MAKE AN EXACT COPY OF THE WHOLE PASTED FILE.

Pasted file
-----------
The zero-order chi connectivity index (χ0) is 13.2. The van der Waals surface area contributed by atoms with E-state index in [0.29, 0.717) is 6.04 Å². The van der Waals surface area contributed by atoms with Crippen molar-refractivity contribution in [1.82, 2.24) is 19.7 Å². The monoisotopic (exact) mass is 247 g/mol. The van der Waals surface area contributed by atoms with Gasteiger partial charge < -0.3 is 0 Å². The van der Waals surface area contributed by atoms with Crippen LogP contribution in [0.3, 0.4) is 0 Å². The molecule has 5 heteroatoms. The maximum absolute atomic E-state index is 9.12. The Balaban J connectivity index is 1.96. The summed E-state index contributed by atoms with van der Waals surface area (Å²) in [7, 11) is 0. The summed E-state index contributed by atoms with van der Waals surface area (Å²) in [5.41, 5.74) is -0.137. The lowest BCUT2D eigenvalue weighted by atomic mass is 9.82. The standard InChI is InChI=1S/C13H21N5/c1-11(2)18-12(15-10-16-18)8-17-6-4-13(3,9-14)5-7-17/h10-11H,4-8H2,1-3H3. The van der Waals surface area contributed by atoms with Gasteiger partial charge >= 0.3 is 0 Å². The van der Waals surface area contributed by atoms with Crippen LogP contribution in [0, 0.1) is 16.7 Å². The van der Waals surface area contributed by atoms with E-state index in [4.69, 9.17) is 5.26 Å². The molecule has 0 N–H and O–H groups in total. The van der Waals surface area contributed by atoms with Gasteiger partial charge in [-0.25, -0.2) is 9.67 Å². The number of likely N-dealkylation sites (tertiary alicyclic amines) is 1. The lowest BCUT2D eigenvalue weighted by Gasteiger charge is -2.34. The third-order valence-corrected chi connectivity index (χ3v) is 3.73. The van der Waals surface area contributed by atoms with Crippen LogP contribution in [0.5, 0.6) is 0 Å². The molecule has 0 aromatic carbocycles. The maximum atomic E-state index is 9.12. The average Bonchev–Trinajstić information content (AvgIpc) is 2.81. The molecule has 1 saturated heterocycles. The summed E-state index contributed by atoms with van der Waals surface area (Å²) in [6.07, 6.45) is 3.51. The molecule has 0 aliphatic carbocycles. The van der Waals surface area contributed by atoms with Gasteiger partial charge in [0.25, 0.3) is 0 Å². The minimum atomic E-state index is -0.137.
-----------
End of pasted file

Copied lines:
The zero-order chi connectivity index (χ0) is 13.2. The van der Waals surface area contributed by atoms with E-state index in [0.29, 0.717) is 6.04 Å². The van der Waals surface area contributed by atoms with Crippen molar-refractivity contribution in [1.82, 2.24) is 19.7 Å². The monoisotopic (exact) mass is 247 g/mol. The van der Waals surface area contributed by atoms with Gasteiger partial charge < -0.3 is 0 Å². The van der Waals surface area contributed by atoms with Crippen LogP contribution in [0.3, 0.4) is 0 Å². The molecule has 5 heteroatoms. The maximum absolute atomic E-state index is 9.12. The Balaban J connectivity index is 1.96. The summed E-state index contributed by atoms with van der Waals surface area (Å²) in [7, 11) is 0. The summed E-state index contributed by atoms with van der Waals surface area (Å²) in [5.41, 5.74) is -0.137. The lowest BCUT2D eigenvalue weighted by atomic mass is 9.82. The standard InChI is InChI=1S/C13H21N5/c1-11(2)18-12(15-10-16-18)8-17-6-4-13(3,9-14)5-7-17/h10-11H,4-8H2,1-3H3. The van der Waals surface area contributed by atoms with Gasteiger partial charge >= 0.3 is 0 Å². The van der Waals surface area contributed by atoms with Crippen LogP contribution in [0, 0.1) is 16.7 Å². The van der Waals surface area contributed by atoms with E-state index in [4.69, 9.17) is 5.26 Å². The molecule has 0 N–H and O–H groups in total. The van der Waals surface area contributed by atoms with Gasteiger partial charge in [-0.25, -0.2) is 9.67 Å². The number of likely N-dealkylation sites (tertiary alicyclic amines) is 1. The lowest BCUT2D eigenvalue weighted by Gasteiger charge is -2.34. The third-order valence-corrected chi connectivity index (χ3v) is 3.73. The van der Waals surface area contributed by atoms with Crippen LogP contribution in [0.5, 0.6) is 0 Å². The molecule has 0 aromatic carbocycles. The maximum atomic E-state index is 9.12. The average Bonchev–Trinajstić information content (AvgIpc) is 2.81. The molecule has 1 saturated heterocycles. The summed E-state index contributed by atoms with van der Waals surface area (Å²) in [6.07, 6.45) is 3.51. The molecule has 0 aliphatic carbocycles. The van der Waals surface area contributed by atoms with Gasteiger partial charge in [0.25, 0.3) is 0 Å². The minimum atomic E-state index is -0.137.